Cooking with kids is always fun and rewarding whether it’s the holidays or not.
The holidays are behind us, the decorations are put back in their safe place, and everyone still wants to eat! During the holidays, there are many fun recipes, predominantly cookies, that we produce when cooking with kids. They love to stand by the counter and help cut out cookies, decorate them and mainly eat them.
In my cookbook, Generations of Good Food, there are 200 recipes, including main dishes, breads, cakes, pies, cookies, and candy. When cooking with kids, we need to take into consideration the time commitment of making something like bread. However, in my book, there is a recipe for Cinnamon Rolls with a twist because the dough includes a cake mix. It is still a yeast dough that needs an hour to rise, but it is just different enough that in the end, everyone will be delighted. The recipe makes a sizable number of rolls that can be frozen and enjoyed over and over.
If your child can use the stovetop, why not make a pot of homemade chicken soup? Nothing warms in the cold months like chicken soup. I will not mention that it also is loaded with health benefits in the chicken and vegetables. Want to speed up the process and make cooking with kids easier? Buy a rotisserie chicken, remove the skin, and add it to the chicken broth and vegetables. I always like to cook my pasta separately, drain it, put it in a bowl, and add some of the broth. The starch in the pasta will soak up all the broth, so it is a wise notion to temper the pasta before adding it to your soup.
The cold months are also a good time for a big bowl of chili. There are several chili recipes in my book, and children will need to be supervised closely near the stove if they help. You can make the traditional red chili with hamburger and beans or a traditional green chili and pork recipe. There is a quick pork green chili recipe that is quick because you add a a jar of Picante sauce instead of tomatoes, chiles, and onions. You also add Mexican cheese to thicken up the sauce. But how about trying Omaha Chicken Chili, which is made with white beans, chicken, and lots of spices? The chili recipes provide a lot of diversity, so you can enjoy them throughout the colder months.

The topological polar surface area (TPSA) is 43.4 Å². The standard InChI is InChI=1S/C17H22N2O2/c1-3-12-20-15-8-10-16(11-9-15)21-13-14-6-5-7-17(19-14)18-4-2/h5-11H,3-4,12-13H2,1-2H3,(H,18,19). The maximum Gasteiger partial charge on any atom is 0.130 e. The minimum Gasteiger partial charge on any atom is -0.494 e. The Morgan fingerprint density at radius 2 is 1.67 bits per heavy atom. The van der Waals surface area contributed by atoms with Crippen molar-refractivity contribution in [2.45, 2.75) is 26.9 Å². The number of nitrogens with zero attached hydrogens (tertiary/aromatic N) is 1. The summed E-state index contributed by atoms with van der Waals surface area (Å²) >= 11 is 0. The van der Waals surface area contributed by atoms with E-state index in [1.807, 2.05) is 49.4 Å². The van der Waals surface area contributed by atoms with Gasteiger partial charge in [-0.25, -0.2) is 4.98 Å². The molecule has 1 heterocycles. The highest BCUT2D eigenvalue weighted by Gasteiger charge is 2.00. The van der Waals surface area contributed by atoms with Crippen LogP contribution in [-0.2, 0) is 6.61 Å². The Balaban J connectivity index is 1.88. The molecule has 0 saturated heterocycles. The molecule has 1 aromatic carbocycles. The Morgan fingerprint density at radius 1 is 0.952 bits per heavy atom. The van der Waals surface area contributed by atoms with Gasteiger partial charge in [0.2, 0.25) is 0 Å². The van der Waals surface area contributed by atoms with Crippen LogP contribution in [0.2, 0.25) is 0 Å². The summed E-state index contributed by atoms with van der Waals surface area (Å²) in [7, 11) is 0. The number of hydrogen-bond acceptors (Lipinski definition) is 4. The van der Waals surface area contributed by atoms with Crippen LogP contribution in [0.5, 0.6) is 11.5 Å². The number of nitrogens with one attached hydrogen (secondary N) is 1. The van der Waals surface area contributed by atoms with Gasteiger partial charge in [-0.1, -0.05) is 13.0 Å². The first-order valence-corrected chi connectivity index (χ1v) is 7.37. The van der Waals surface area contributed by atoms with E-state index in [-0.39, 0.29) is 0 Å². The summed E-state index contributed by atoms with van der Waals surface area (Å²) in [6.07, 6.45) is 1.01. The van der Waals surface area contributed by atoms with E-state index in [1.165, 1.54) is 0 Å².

If you still want something sweet, and who doesn’t, then there are lots of cakes, cookies, and candy that will be an enjoyable time when cooking with kids.
If you are looking for a quick after-school homemade treat, make a recipe for pie dough. Roll it out to ¼ inch thickness, cut it into fun shapes, place it on a parchment-covered baking sheet, and sprinkle it with cinnamon and sugar. Bake at 400 degrees for 20 minutes or until the edges start to brown. Such a fun treat to have waiting after a day at school.
Cooking with kids is a great way to bond with them, to be a teacher, and to just enjoy them. My first experience was watching my nephew try to cook breakfast. To be sure, the stove and floor were a total disaster. Today, he is a college student who is a master at the grill and loves to bake and cook recipes from different cultures. While children are younger, I agree that sometimes it is easier to go it alone in the kitchen without the added mess, but it is more fun knowing they are learning a skill that will be useful in their lives.
I love to see the delight on their faces when they take control of the mixer or learn about different spices we use in recipes. As they become more familiar and experienced with the kitchen, adults can expand the number of things children can do in the kitchen.
Pick up a copy of Generations of Good Food on Amazon or at www.onecaregiversjourney.com. It is the cutest little $10 cookbook on the market and one that is wonderful for cooking with kids.